Half of Germans will keep wearing masks after mandates end: poll

One in two Germans say they will keep wearing face masks after Covid mandates end, as politicians discuss when to end compulsory face covering.

Half of Germans will keep wearing masks after mandates end: poll
FFP2 masks in various colours are displayed in a store window in Bamberg, Bavaria. Photo: dpa | Nicolas Armer

Of the 52 percent of Germans who told an INSA poll that they would keep wearing masks, 79 percent said they intended to do so on public transport, 76 percent in shops, and 66 percent on long-distance trains. Around a fifth said they’d keep wearing masks in restaurants and at the office.

Four in ten respondents said that they would stop wearing masks as soon as the mandates are lifted.

Currently mask wearing counts as one of the “basic measures” that will stay in place after most other rules are lifted on March 20th. No time frame has yet been set out for ending mask wearing.

The polling results came as signs of disunity in the German government over when to lift mask mandates emerged over the weekend.

Chancellor Olaf Scholz’ Social Democrats (SPD) favour an indefinite extension of mask mandates.

“We must have measures in place that no longer massively interfere with individual lives. Masks, especially FFP2 masks, seems to be a proven means of preventing contagion in public spaces,” SPD Bundestag leader Rolf Mützenich told the Funke Mediengruppe on Sunday.

The Green party, a junior partner in the federal government, also favour an extension of mask mandates.

“I would welcome it if masks were still worn in schools – and elsewhere,” Family Minister Anne Spiegel of the Greens told Bild newspaper on Sunday.

But the third member of the government, the Free Democrats, are wrestling with themselves over whether mask wearing should still be imposed by the state.

“Where and to what extent one wears a mask in everyday life should be the personal responsibility of each individual,” said Free Democrat health spokeswoman Christine Aschenberg-Dugnus. 

“It is especially important that children are able to go about their daily lives without masks,” she added.

Justice Minister Marco Buschmann of the Free Democrats, told the Rheinische Post that mask wearing counts as a measure with “high effectiveness and a low intensity” and a continuation of the mandate is thus “conceivable at the moment.”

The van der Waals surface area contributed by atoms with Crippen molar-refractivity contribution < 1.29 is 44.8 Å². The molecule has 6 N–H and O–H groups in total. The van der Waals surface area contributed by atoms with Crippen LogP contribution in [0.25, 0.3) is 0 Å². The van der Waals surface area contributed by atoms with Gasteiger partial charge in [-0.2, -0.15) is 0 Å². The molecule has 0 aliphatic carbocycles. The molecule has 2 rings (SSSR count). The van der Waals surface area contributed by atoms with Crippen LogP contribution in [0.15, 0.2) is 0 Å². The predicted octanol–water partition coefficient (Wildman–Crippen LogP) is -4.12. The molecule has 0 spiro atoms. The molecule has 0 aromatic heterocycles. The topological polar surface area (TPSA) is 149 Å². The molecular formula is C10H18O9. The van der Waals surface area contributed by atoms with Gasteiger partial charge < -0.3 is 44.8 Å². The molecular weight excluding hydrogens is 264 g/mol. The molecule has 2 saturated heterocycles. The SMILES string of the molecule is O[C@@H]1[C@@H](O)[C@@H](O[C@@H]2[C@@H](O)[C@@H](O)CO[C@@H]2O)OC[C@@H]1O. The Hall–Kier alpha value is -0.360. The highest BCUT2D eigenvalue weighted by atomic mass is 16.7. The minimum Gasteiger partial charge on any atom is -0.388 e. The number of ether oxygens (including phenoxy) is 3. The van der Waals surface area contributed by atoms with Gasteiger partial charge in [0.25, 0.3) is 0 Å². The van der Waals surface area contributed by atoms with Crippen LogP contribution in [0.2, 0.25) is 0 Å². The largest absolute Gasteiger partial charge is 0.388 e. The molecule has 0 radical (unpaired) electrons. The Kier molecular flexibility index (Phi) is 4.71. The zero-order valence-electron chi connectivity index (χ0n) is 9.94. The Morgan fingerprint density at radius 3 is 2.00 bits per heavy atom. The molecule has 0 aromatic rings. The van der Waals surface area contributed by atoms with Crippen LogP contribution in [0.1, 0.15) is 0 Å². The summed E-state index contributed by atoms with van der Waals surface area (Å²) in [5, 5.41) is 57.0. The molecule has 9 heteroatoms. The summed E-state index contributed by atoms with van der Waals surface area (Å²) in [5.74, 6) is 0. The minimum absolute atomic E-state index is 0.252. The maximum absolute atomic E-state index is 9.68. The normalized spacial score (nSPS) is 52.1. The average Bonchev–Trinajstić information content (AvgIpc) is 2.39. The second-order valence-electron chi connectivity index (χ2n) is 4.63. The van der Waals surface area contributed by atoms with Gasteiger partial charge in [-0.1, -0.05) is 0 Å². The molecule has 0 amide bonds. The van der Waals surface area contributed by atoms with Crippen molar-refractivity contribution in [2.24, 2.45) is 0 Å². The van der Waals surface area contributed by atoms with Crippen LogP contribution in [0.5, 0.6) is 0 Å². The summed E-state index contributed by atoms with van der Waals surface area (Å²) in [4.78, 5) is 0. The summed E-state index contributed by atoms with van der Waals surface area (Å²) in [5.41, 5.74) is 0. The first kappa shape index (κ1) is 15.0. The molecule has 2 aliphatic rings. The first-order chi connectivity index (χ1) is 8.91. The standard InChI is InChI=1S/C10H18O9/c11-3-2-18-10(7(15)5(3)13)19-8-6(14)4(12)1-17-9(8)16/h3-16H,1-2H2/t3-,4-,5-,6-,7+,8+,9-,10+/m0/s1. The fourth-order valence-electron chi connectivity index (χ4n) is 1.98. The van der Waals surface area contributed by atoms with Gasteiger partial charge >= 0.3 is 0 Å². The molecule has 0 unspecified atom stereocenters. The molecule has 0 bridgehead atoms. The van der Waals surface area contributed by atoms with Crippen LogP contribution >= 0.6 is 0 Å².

SEE ALSO: “Berlin needs more understanding for people who can’t wear face masks”

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Do people in Germany still have to wear Covid masks on planes?

With the EU changing its Covid recommendations for flights, there is some confusion around whether people boarding a plane in Germany will still need to wear a mask. Here's what we know so far.

Do people in Germany still have to wear Covid masks on planes?

As of Monday, the aviation safety agency EASA and the EU health authority ECDC no longer recommend mandatory Covid masks in airports and on planes.

However, if masks are compulsory at the point of departure or destination, this should continue to apply in aircraft as well, they say.

So, what does this mean for passengers boarding flights in Germany? At the moment, not very much at all. 

In Germany, the Infection Protection Act still stipulates that masks have to be worn on long-distance trains and planes. Masks are also compulsory on local public transport.

The previous weeks have seen Transport Minister Volker Wissing (FDP) come out in favour of scrapping compulsory masks – especially on flights.

But so far, nothing concrete has been done to change the Infection Protection Act, which is due to expire on September 23rd. 

READ ALSO: German politicians row over lifting mandatory Covid mask rule

What are the current rules on flights? 

According to the Federal Ministry of Health, masks are compulsory on all flights taking off or landing in Germany.

FFP2 or medical masks must be worn when boarding and disembarking and throughout the flight, though they can be removed when eating and drinking.

Children under the age of six are exempt from the mask-wearing requirement. 

The ministry has argued that the obligation to wear masks also complies with the new EU recommendations. 

What are the rules acros the EU? 

In general, the relaxed EU recommendation does not mean that masks are no longer compulsory on all flights. However, many countries have kept this measure in place as a simple way to reduce infection. 

Europe’s largest low-cost airline, Ryanair, published a list of 14 EU countries in which national laws continue to require the wearing of face masks to prevent the spread of Covid.

Besides Germany, popular tourist destinations such as Spain, Greece, Portugal, Italy and France are included on the list. 

In other EU countries, the airline said it would be dropping mandatory masks on flights, adding that it “welcomed” the relaxed recommendations from the EU health authorities.  

READ ALSO: Will Germany soon get rid of mandatory face masks on public transport?